I also did things for my son who, in all honesty, just kept breaking.  First it was his glasses, snapped in two while wrestling with his brother.  Then it was a fall one day that induced a mild concussion and a sprained knee.  But largely it was his heart and in a courageous act of maturity we all began the weekly practice of family counseling.  So many things have transpired and he's taken the brunt of it all.  We want to be better helpers.  Wounded healers, all.

What January did was calibrate what is now regular: his daily work, prayer group, core group, Cub Scouts, youth group -- the regular steps we take each week.  This is the shape of our family now.  Even if this is all there is, can I consider it enough?  January appraised the value of my relationships, tweeked my expectations, fine tuned our existence.

But more profoundly, what January did was carry me more deeply into disillusionment -- which sounds sad and gloomy but isn't.  While there were a few days where the melancholy hovered, January took my hand and led me to real truths about myself, my faults, my family, my past.

There began a stripping away of things I thought to be true:  the family system that doesn't encourage nearly enough, my listening skills that were found lacking, the partners that are really consultants, the sweet boys that have their own emerging faults, the missional endeavor that was really attractional. I learned to respond to disillusionment with joy, knowing that what was happening was what was right.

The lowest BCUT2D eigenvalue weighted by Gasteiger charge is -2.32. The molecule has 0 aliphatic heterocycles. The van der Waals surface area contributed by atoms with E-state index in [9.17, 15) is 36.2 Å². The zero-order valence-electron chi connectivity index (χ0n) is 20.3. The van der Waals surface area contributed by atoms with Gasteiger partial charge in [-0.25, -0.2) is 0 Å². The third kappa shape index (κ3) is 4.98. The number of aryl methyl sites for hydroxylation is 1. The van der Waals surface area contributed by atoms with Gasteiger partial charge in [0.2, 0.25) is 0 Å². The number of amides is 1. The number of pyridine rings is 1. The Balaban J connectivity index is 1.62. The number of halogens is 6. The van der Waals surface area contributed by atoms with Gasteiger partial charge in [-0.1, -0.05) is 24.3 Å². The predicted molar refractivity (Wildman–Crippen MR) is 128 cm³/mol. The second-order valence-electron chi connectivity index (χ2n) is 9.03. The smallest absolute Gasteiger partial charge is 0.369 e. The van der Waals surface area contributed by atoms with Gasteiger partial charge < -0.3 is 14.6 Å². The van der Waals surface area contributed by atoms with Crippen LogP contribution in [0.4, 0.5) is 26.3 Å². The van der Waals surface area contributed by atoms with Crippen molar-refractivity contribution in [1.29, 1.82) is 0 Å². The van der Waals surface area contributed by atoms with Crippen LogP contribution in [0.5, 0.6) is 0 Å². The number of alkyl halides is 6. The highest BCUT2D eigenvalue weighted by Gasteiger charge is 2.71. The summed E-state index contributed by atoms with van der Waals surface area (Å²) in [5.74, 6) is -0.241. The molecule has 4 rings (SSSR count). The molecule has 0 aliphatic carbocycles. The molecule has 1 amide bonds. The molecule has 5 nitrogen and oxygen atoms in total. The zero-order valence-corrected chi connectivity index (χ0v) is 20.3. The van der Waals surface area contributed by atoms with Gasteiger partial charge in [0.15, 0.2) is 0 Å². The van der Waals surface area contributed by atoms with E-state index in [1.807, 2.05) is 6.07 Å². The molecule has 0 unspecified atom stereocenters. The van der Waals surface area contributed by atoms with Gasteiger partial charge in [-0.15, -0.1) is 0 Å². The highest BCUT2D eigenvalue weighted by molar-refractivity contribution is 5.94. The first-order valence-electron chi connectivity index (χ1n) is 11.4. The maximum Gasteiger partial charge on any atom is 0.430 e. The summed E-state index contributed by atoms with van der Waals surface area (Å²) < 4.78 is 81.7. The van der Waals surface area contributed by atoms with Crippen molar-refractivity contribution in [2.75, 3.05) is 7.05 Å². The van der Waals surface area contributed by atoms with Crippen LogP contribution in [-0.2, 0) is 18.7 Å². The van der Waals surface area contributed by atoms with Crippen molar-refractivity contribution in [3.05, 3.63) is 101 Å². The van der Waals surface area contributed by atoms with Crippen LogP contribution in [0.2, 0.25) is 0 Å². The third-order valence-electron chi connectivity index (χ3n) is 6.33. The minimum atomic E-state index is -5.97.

January was a needed stripping away in which I let illusions die.  I re-examined who could input into my life, relaxed when false motives came to light, reviewed systems and re-entered a sphere where I was just a woman with a nametag.  There was the direction change that needed to happen though I didn't want to admit it. There was the marriage coaching with friends who appear fine on the surface.  And even the bathroom scale reports the 'grief diet' is no longer effective.
"As our illusions are removed, like barriers on a road, we have a chance to take that road farther toward truth." -- Parker J. Palmer
I am grateful for January. For its reminders that this present moment is always grace.  Always gift.  That discovering truth doesn't equal catastrophe.  It just reveals the direction in which to travel.